artillery. This was followed up by an attack on our intrenched
infantry line, but was repulsed with severe slaughter. On the
13th a reconnoissance was sent out by General Butler, with a
view to drive the enemy from some new works he was constructing,
which resulted in heavy loss to us.

On the 24th I ordered General Meade to attempt to get possession
of the South Side Railroad, and for that purpose to advance on
the 27th. The attempt proved a failure, however, the most
advanced of our troops not getting nearer than within six miles
of the point aimed for. Seeing the impossibility of its
accomplishment I ordered the troops to withdraw, and they were
all back in their former positions the next day.

Butler, by my directions, also made a demonstration on the north
side of the James River in order to support this move, by
detaining there the Confederate troops who were on that side. He
succeeded in this, but failed of further results by not marching
past the enemy's left before turning in on the Darby road and by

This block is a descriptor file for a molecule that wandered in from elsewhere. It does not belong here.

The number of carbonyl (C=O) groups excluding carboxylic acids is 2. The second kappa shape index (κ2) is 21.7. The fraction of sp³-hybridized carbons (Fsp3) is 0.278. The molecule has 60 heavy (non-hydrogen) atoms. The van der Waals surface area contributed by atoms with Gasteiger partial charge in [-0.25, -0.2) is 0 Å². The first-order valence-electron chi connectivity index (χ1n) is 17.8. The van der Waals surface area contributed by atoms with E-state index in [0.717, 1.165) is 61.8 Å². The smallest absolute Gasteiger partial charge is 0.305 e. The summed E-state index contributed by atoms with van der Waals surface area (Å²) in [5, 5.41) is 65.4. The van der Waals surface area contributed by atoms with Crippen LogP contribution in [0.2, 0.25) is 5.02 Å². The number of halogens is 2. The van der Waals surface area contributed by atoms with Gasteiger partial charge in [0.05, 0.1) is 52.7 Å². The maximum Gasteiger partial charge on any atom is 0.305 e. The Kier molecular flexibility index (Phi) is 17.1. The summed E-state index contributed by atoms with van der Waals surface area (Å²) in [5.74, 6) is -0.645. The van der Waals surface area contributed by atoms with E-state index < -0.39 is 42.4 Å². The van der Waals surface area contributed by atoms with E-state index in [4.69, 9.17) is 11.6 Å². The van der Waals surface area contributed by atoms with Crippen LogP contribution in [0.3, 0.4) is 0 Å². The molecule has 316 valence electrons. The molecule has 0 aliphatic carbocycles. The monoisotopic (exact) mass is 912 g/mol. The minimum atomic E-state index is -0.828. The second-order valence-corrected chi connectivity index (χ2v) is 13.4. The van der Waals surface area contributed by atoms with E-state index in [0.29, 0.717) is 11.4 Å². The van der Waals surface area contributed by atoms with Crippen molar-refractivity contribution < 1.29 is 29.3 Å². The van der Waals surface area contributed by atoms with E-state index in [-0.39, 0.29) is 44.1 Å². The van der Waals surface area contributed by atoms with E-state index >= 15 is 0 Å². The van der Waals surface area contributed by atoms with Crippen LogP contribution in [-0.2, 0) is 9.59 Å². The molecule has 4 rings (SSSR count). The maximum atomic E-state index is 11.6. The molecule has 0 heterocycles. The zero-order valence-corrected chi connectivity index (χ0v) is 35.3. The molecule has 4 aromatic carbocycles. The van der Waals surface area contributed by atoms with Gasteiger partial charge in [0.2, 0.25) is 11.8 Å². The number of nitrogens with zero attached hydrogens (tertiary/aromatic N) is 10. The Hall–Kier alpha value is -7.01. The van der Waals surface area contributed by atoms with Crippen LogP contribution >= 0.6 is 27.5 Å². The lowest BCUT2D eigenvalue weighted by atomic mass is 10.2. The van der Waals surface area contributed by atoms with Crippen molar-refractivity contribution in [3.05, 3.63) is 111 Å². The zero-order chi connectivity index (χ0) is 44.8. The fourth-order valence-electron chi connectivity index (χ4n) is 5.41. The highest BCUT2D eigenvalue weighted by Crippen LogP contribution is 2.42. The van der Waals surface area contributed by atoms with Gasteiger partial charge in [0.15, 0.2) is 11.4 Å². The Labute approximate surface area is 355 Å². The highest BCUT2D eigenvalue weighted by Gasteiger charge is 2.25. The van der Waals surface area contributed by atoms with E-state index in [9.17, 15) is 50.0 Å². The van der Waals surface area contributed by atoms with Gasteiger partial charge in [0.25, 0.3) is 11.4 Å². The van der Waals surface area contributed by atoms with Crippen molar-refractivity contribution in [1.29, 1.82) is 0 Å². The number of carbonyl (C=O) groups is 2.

reason of simply coming up against their lines in place.

This closed active operations around Richmond for the winter. Of
course there was frequent skirmishing between pickets, but no
serious battle was fought near either Petersburg or Richmond.
It would prolong this work to give a detailed account of all
that took place from day to day around Petersburg and at other
parts of my command, and it would not interest the general
reader if given. All these details can be found by the military
student in a series of books published by the Scribners, Badeau's
history of my campaigns, and also in the publications of the War
Department, including both the National and Confederate reports.

In the latter part of November General Hancock was relieved from
the command of the 2d corps by the Secretary of War and ordered